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updated: 10/30/2012 5:48 PM

West Chicago rec center plan going back to voters

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  • The West Chicago Park District is seeking voter approval to construct a $15.5 million recreation center at Reed-Keppler Park.

    The West Chicago Park District is seeking voter approval to construct a $15.5 million recreation center at Reed-Keppler Park.
    Courtesy of the West Chicago Park District


West Chicago Park District officials are hoping that a revised plan and a different location make the difference in getting voters to back a proposed $15.5 million recreation center.

Voters during the April election rejected a property tax increase to pay for the facility when it was being pitched for the downtown area.

Next week, West Chicago residents will get the opportunity to weigh in on a downsized version of the proposal. The ballot question is seeking permission to build a 65,000-square-foot facility at Reed-Keppler Park.

"All we can do is respond to people who are asking for certain needs or facilities," said Gary Major, executive director of the park district.

"The (April) vote was very close," Major said. "We were able to determine that we didn't quite hit the mark on exactly what everybody wanted. So we made some changes."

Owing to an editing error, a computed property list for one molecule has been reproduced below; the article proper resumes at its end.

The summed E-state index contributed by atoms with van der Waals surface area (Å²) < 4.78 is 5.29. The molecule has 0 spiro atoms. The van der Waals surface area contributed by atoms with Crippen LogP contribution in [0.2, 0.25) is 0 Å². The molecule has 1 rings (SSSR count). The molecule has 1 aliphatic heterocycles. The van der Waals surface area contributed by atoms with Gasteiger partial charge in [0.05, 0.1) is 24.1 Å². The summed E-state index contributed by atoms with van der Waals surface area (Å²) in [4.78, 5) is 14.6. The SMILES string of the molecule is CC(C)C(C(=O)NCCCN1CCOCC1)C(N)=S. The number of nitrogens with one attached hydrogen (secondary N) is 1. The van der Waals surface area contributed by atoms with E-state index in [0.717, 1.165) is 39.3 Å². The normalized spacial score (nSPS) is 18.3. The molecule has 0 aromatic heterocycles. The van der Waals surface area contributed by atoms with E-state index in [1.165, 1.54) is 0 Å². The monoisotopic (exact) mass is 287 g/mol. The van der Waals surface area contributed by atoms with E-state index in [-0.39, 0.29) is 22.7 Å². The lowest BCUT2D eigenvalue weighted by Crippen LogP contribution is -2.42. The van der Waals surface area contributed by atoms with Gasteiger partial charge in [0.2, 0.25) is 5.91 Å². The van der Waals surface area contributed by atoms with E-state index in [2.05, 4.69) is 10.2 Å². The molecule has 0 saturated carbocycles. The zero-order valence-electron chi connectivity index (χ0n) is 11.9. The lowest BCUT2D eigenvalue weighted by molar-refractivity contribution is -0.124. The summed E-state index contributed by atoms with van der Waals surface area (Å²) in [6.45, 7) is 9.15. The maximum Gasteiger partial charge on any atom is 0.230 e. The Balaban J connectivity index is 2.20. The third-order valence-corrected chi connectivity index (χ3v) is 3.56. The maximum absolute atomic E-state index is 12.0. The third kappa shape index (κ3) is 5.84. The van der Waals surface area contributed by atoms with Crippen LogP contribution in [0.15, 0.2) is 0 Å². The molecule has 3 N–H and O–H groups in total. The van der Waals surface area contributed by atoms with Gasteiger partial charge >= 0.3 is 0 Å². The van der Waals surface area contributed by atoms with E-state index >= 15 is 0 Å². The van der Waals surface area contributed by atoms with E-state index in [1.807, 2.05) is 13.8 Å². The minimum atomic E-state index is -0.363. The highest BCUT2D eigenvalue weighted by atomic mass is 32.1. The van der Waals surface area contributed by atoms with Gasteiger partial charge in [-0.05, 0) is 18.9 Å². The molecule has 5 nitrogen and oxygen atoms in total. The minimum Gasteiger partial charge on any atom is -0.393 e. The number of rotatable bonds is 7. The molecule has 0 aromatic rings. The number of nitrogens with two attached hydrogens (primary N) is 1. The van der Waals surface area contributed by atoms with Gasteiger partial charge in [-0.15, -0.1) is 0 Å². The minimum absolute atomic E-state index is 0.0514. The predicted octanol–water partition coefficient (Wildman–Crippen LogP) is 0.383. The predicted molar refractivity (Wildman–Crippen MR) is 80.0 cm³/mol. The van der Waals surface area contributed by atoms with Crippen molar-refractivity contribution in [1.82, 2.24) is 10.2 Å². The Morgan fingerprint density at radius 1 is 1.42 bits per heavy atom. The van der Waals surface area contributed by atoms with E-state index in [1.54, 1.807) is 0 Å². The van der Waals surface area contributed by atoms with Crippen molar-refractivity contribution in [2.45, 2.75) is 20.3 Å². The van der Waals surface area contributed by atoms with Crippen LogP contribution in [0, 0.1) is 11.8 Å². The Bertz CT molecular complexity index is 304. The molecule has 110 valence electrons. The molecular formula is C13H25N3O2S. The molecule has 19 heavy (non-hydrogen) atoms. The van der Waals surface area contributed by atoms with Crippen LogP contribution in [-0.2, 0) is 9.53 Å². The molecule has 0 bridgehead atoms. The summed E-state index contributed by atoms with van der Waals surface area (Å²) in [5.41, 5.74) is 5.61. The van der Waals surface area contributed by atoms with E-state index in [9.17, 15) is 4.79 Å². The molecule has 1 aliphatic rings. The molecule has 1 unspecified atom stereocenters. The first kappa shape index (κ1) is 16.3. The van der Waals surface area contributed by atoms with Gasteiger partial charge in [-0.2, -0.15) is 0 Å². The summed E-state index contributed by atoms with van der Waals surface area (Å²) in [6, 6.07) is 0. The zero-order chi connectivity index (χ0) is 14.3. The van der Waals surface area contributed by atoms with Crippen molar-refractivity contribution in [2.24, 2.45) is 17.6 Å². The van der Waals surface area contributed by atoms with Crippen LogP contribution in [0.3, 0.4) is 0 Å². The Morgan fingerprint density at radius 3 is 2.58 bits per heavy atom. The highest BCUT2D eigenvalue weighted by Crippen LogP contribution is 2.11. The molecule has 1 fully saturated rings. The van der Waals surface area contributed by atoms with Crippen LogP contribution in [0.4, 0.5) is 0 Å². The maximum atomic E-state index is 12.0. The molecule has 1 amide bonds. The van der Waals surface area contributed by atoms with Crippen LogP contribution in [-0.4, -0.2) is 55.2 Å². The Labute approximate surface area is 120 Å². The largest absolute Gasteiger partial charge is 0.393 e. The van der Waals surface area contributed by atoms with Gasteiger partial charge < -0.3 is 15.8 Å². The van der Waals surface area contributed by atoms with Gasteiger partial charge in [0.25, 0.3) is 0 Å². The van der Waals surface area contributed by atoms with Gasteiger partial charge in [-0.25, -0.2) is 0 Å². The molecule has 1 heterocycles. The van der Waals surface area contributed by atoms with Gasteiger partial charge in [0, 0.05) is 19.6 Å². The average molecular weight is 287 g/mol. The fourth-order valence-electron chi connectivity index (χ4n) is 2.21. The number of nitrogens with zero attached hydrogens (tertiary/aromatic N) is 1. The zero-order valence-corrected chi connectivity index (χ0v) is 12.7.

Major said there has been positive feedback about moving the project to Reed-Keppler, which already is home to athletic fields, a skate park, Turtle Splash Water Park, Wiggly Field Dog Park, playgrounds, trails, picnic pavilions and other amenities.

The proposed recreation center would have a walking/jogging track, an area for seniors, multipurpose gymnasiums, a fitness center, dance studios, event rental space and an indoor playground. It also would have a multipurpose activity court that could be used for lacrosse, soccer, volleyball and other group activities, officials said.

If voters support the project, property taxes for the owner of a $250,000 house would increase about $60 a year, officials said. Right now, that same homeowner pays about $239 a year to the district.

The changes to the proposal reduced its cost by millions of dollars. And while the building is smaller than originally designed, it has about the same amount of activity space, Major said.

"We're just being smarter with how we spend the money," he said.

Major acknowledges that the economy makes it tough for any park district to seek more money from taxpayers. Still, he said, West Chicago is in "a unique situation."

While the district has outdoor space, its indoor space consists of an old hardware store the city owns and a former bank building that houses the district's administrative offices.

"We don't have one (indoor) basketball court," Major said. "We have a dance room in a basement -- and it floods."

Meanwhile, West Chicago is surrounded by communities that already have recreation centers.

"We're behind the times right now," Major said. "We need this. It's time to stop waiting until next year."

If approved, construction of the West Chicago recreation center would start in summer 2013.

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